Interim CFOs should be able to offer recommendations and introductions to legal firms, audit firms, banker, lenders, insurance brokers, ERP firms and IT service providers. Any strong candidate is likely to be familiar with many different types of software and can provide opinions not only on accounting systems, but also business intelligence tools and team communication apps. Naturally, this also serves them well when coming into a new organization, where quickly building up good working relationships with key stakeholders is a must.

  • First and foremost, does the candidate have prior experience in interim or consulting roles? Were those roles with a company at the same stage and structure as yours (e.g. a startup or a PE-backed company)? Interim assignments are not the time to train employees. If the candidate cannot check all the boxes, that does not necessarily mean they cannot handle the role but ask them why they believe their prior experience will allow them to quickly be successful in this role.
  • Ask the interim CFO how they prioritize responsibilities when there is not enough time in the day. Are they able to convince you that they not only get the important task done and stay calm in a stressful situation, but they can keep their teams calm as well?
  • Quiz them on who their favorite people are to work with, especially in the area you are looking to help. A strong interim CFO will be able to offer up several professional recommendations for external service providers your company can bring in, or even full-time hires. The failure to do so may be a red flag that they have been nurturing these types of relationships in the past.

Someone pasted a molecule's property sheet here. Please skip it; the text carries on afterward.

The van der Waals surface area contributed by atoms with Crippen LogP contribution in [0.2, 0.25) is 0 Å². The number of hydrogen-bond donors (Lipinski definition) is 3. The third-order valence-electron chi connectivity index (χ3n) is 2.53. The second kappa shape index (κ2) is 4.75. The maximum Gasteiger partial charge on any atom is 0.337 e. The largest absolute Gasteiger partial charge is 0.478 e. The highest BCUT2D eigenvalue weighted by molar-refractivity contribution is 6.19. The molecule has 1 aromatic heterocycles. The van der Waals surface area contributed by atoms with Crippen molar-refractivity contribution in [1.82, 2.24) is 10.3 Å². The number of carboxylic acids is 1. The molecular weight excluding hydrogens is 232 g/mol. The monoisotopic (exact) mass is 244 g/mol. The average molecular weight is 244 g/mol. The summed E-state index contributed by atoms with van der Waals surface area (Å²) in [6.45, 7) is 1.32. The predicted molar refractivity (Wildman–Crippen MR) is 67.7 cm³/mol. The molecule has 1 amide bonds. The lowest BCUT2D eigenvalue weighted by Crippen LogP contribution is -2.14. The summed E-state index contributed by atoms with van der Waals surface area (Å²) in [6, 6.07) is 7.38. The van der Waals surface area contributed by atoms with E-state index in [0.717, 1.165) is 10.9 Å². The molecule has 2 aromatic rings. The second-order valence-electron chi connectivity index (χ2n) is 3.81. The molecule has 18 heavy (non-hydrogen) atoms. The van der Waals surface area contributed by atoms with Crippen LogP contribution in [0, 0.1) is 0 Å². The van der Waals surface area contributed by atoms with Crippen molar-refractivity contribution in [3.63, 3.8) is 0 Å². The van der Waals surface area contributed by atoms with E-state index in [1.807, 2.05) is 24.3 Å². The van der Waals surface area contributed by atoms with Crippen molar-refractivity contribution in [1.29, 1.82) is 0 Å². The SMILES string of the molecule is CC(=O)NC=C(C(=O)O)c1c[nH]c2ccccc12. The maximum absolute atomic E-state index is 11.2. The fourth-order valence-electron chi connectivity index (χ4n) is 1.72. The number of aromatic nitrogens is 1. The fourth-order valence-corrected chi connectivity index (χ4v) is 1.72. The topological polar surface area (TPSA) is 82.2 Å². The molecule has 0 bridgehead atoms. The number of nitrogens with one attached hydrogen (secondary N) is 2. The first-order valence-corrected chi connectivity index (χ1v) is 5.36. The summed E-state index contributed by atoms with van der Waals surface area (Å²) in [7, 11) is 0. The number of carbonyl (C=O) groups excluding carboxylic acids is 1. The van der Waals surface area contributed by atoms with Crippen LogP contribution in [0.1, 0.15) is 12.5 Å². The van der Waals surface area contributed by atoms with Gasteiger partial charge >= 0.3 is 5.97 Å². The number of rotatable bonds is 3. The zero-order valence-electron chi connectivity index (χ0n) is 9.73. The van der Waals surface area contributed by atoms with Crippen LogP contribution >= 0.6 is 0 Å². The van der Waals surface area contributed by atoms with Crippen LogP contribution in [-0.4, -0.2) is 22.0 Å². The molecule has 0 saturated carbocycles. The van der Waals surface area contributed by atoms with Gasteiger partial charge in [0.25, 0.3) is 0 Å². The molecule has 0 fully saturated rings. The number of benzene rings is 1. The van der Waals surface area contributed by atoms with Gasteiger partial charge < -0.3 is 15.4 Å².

Ensuring a successful engagement

Once you have found the ideal candidate, spending the time to adequately on-board them greatly enhances the chances of a positive experience and a successful engagement. An interim CFO is a particular position as they must be given the room to make decisions while also preparing the role for a permanent part-time or full-time hire in the future.

A few suggestions

Make scope of engagement clear to everyone

New people in an organization, especially finance people, can be unsettling. Nervous employees may start wondering if a round of cost-cutting is nigh or if their jobs are at risk in a company sale. To whatever degree you can provide transparency, let your broader team know why the interim CFO is getting involved in the company. This not only creates a better environment for the CFO, it helps limit distractions.

Ensure the interim CFO has adequate resources

As with any new senior-level hire, the on-boarding process should involve meetings with key employees to gain a broader overview of the company and become familiar with decision-makers. In addition, the interim CFO will need access to financial systems and corporate documentation and potentially introductions and meetings with key advisors such as your investors, bankers, and audit firm.

Jointly determine milestones

Many experienced interim CFOs will provide you a roadmap for the first few weeks of the assignment. If not, do not be afraid to ask for one. While time and circumstances may veer you and the interim CFO from the original path, a good game plan will ensure that you start off with similar expectations about deliverables, expected results, and timing.

Conclusion

The importance and impact of interim positions may be looked over due to the limited time with your organization. That would be a critical position. Finding the right interim CFO may increase your runway, get you closer to an exit and lay the groundwork for the right full-time CFO to come. Trust us, the best ones will leave a positive impact long after they have moved on.